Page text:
How to Create a Legal Trust

By David Carnes

A trust is a legal instrument that is useful for tax and estate planning. Under a trust arrangement, a trustee manages assets you transfer to the trust for the benefit of beneficiaries you select. You retain only indirect control over trust assets – the trustee must dispose of the assets as you direct in the trust deed that creates the trust. A trust is fairly simple to create, although it is prudent to have a lawyer look over the trust deed before you sign it.

Step 1

Appoint a trustee and an alternate trustee and obtain their consent to their appointments. The trustee need not be an individual – banks and trust companies often act as trustees for a small fee.

Step 2

Select at least one beneficiary. The beneficiary might be a relative, a friend or a charitable organization. The beneficiary need not consent, and he doesn't even have to know he has been named a beneficiary of the trust.

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Step 3

Draft the trust deed in duplicate. The trust deed should name the trust (the “John Doe Trust Fund,” for example), name the trustee and his alternate, name the beneficiaries, state whether the trust is revocable or irrevocable and instruct the trustee on how to distribute the trust assets. You might also list the initial assets of the trust. You may have the trustee distribute trust assets to beneficiaries in a lump sum or in periodic installments. You may give the trustee the authority to invest trust assets and distribute only profits to the beneficiaries, or you may allow the trustee unfettered discretion to distribute trust assets for the benefit of the beneficiaries.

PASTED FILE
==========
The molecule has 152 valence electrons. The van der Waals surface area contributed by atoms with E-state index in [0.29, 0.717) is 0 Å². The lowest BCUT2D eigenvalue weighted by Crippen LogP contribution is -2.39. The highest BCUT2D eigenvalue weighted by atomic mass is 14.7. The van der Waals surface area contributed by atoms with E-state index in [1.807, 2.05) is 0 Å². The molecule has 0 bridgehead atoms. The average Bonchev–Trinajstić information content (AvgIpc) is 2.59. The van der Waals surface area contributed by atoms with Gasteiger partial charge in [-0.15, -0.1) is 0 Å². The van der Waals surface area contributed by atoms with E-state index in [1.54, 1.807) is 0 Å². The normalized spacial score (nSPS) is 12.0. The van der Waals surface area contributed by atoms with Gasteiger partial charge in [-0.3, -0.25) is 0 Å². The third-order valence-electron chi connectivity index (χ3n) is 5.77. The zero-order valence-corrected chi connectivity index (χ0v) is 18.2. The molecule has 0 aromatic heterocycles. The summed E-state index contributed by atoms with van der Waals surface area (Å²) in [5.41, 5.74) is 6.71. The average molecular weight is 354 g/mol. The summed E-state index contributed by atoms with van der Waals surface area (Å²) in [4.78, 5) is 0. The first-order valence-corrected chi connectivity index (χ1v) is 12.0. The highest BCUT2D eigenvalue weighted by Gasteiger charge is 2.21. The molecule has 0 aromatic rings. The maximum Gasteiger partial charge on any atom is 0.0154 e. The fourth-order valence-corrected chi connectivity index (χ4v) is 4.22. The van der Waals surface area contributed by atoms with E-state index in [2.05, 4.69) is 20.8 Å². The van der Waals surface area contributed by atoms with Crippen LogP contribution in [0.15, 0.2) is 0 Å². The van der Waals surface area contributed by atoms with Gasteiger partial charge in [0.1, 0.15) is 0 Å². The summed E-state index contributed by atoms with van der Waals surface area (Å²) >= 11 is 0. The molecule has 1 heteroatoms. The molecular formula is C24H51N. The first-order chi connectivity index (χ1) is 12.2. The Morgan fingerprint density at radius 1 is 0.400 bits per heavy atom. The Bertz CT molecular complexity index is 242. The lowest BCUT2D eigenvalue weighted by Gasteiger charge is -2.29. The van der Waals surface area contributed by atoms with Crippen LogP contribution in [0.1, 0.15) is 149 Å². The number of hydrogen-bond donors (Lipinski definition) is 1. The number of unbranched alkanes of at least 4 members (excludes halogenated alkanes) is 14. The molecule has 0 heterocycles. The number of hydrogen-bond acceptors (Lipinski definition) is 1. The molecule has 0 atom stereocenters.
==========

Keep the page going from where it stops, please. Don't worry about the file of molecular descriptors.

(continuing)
Step 4

Sign the trust deeds, and have the trustee sign them, in the presence of a notary public. Keep one copy and deliver the other copy to the trustee.

Step 5

Transfer assets to the trust. If you donate cash, open a bank account in the name of the trust and deposit the cash into it. If you donate titled assets such as real estate or automobiles, change the name on the title to the name of the trust. If you donate untitled assets, transfer them to the control of the trustee – place jewelry in a safe deposit box, for example, and deliver the key to the trustee.

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How to Change the Trustee of an Irrevocable Trust
 

References

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How to Delete a Trustee From a Trust in California

A trust is a legal device that allows someone to place assets under the control of a trustee for distribution to beneficiaries. It is often used to avoid probate upon the death of the person who funded the trust, known as the settlor. If the trust is revocable, the settlor may simply revoke or amend the trust to replace the trustee. Replacing the trustee becomes more difficult, however, if the trust is irrevocable. Under certain circumstances, however, California law allows the replacement of the trustee of an irrevocable trust.

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People, including judges, politicians and business executives, use blind trusts to avoid conflicts of interest because in a blind trust the beneficiary does not know how the trustee handles the assets of the trust. Lottery winners sometimes use blind trust to preserve anonymity. In other aspects, blind trusts are the same as other types of trusts.

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